OAKLAND — It was a Friday night in Oakland, California, and Laura Hobbs was on her way to a party that sounded too cool to pass up.
The 24-year-old policy analyst was hanging out with her boyfriend, Michael Rosen, and his friend Seung Lee during First Friday, which draws thousands of people to the Bay Area city’s galleries and bars on the eve of the first weekend of every month.
Hobbs’ roommate in Oakland, an artist, had told her about a party at a warehouse known as Ghost Ship. It was a chance to check out the artists collective who lived and worked there, as well as the Golden Donna, an electronic act from Wisconsin who would be playing at the party that night. It would be “the Oakland firestarter,” as a friend of Joel Shanahan — the Golden Donna’s real name — had written in a Facebook post a few days prior. “The Joel Shanahan reunion weekend,” he wrote, “should be almost too lit.”
Rosen and Lee, journalists who live in Oakland and Berkeley, told Hobbs that they were in. The trio left a beer garden and made their way to the warehouse in the city’s Fruitvale district, where some 50 to 75 guests, by their best guess, were already inside.
The three friends noticed right away that the place was filled with stuff — wooden stuff. Hobbs saw stacks of chairs and perforated wood, pushed together to form spaces where people lounged on antique furniture. “Everything was just a maze of wood, a lot of wood, ceiling to floor, wall to wall,” Lee said.
They bought their tickets at the front door, where Lee talked his way into a pre-11 p.m. discount, since, he recalled, it was just 10 minutes past the hour.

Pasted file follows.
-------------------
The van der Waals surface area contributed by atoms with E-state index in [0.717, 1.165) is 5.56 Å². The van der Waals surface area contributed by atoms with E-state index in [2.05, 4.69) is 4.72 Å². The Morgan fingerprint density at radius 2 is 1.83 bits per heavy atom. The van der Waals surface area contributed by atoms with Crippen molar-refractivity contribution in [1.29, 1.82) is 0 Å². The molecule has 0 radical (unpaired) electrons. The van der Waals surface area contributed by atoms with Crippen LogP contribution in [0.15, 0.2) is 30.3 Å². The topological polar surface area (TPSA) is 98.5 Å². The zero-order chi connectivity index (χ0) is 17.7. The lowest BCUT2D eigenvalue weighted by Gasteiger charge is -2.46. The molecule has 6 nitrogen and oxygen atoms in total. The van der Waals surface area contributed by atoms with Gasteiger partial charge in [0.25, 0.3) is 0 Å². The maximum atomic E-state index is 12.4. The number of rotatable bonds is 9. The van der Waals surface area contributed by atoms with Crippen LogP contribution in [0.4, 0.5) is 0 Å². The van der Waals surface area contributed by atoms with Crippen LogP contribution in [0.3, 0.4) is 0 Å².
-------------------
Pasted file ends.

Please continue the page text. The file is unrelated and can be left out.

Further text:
The group ventured upstairs, which took some effort due to the unconventional staircase: a wooden plank made of pallets that served as steps.
On the second floor, people were head-bobbing and dancing to trance and electronic music. Off to the side, guests were lounging on couches; a manicurist was painting partygoers’ hands.
To Rosen, it was an intimate, low-key hangout among artists and their friends. And everyone, it seemed, was in their twenties.
“Wow, if I’m over 35, I’m going to stand out like a sore thumb,” Lee, 24, recalled thinking.
He didn’t notice anyone smoking.
After a few minutes, the group headed back downstairs; Lee tweaked his ankle, which had recently recovered from an injury, on the makeshift staircase. They wanted some booze in their systems, and their hosts didn’t seem to have any.
So the group walked a few blocks to a corner store, where Lee bought a beer and Fireball whiskey, and turned to go back.
That’s when they saw the smoke. Thick black plumes were spilling out of the front first-floor windows. Lee saw flames on the back of the second floor.
A few people were on the sidewalk, Hobbs recalled, some of whom had been smoking and talking outside minutes before. Now, they were yelling, “Fire!”
Inside, photographer and artist Bob Mule was trying to help a friend escape but had to leave when the fire escalated. “It was too hot, too much smoke, I had to get out of there,” Mule, who lived at the building and suffered minor burns, told the East Bay Times. “I literally felt my skin peeling and my lungs being suffocated by smoke. I couldn’t get the fire extinguisher to work.”
Later, Lee looked at his phone records. He and his friends had entered the party around 11:10; at 11:24, he’d called 911.
“It happened within 15 minutes,” he told BuzzFeed News. “For the last 12 hours, I’ve been trying to retrace that 15 minutes over and over and over.”